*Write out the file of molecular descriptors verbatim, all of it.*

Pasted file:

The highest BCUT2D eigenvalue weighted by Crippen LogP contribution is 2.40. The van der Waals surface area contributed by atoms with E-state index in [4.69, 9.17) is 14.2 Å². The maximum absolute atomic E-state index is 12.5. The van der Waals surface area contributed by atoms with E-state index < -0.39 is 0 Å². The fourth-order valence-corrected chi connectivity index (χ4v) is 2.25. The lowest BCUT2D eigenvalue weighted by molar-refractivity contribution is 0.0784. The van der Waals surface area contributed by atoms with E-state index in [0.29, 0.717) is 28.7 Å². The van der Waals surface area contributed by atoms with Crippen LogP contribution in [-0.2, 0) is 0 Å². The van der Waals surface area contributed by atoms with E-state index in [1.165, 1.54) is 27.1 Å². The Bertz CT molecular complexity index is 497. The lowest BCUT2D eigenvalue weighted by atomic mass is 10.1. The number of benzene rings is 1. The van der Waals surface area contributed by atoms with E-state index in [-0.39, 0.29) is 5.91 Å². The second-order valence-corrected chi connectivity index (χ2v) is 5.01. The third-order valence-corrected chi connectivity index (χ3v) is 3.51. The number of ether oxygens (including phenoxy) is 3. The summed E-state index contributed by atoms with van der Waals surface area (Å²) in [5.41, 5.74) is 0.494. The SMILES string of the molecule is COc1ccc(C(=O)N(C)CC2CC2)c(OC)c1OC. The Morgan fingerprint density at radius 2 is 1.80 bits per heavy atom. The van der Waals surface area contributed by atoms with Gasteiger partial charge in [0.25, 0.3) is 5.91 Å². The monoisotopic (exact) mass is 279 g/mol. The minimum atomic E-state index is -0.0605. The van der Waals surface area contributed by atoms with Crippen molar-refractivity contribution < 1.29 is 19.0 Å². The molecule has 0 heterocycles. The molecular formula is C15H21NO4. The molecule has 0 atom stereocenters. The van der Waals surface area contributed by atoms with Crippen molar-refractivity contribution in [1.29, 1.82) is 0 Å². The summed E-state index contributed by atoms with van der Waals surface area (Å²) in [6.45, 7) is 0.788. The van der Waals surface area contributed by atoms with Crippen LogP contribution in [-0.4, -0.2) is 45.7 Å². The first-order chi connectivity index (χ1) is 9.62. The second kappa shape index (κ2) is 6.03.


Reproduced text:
The highest BCUT2D eigenvalue weighted by Crippen LogP contribution is 2.40. The van der Waals surface area contributed by atoms with E-state index in [4.69, 9.17) is 14.2 Å². The maximum absolute atomic E-state index is 12.5. The van der Waals surface area contributed by atoms with E-state index < -0.39 is 0 Å². The fourth-order valence-corrected chi connectivity index (χ4v) is 2.25. The lowest BCUT2D eigenvalue weighted by molar-refractivity contribution is 0.0784. The van der Waals surface area contributed by atoms with E-state index in [0.29, 0.717) is 28.7 Å². The van der Waals surface area contributed by atoms with Crippen LogP contribution in [-0.2, 0) is 0 Å². The van der Waals surface area contributed by atoms with E-state index in [1.165, 1.54) is 27.1 Å². The Bertz CT molecular complexity index is 497. The lowest BCUT2D eigenvalue weighted by atomic mass is 10.1. The number of benzene rings is 1. The van der Waals surface area contributed by atoms with E-state index in [-0.39, 0.29) is 5.91 Å². The second-order valence-corrected chi connectivity index (χ2v) is 5.01. The third-order valence-corrected chi connectivity index (χ3v) is 3.51. The number of ether oxygens (including phenoxy) is 3. The summed E-state index contributed by atoms with van der Waals surface area (Å²) in [5.41, 5.74) is 0.494. The SMILES string of the molecule is COc1ccc(C(=O)N(C)CC2CC2)c(OC)c1OC. The Morgan fingerprint density at radius 2 is 1.80 bits per heavy atom. The van der Waals surface area contributed by atoms with Gasteiger partial charge in [0.25, 0.3) is 5.91 Å². The monoisotopic (exact) mass is 279 g/mol. The minimum atomic E-state index is -0.0605. The van der Waals surface area contributed by atoms with Crippen molar-refractivity contribution < 1.29 is 19.0 Å². The molecule has 0 heterocycles. The molecular formula is C15H21NO4. The molecule has 0 atom stereocenters. The van der Waals surface area contributed by atoms with Crippen molar-refractivity contribution in [1.29, 1.82) is 0 Å². The summed E-state index contributed by atoms with van der Waals surface area (Å²) in [6.45, 7) is 0.788. The van der Waals surface area contributed by atoms with Crippen LogP contribution in [-0.4, -0.2) is 45.7 Å². The first-order chi connectivity index (χ1) is 9.62. The second kappa shape index (κ2) is 6.03.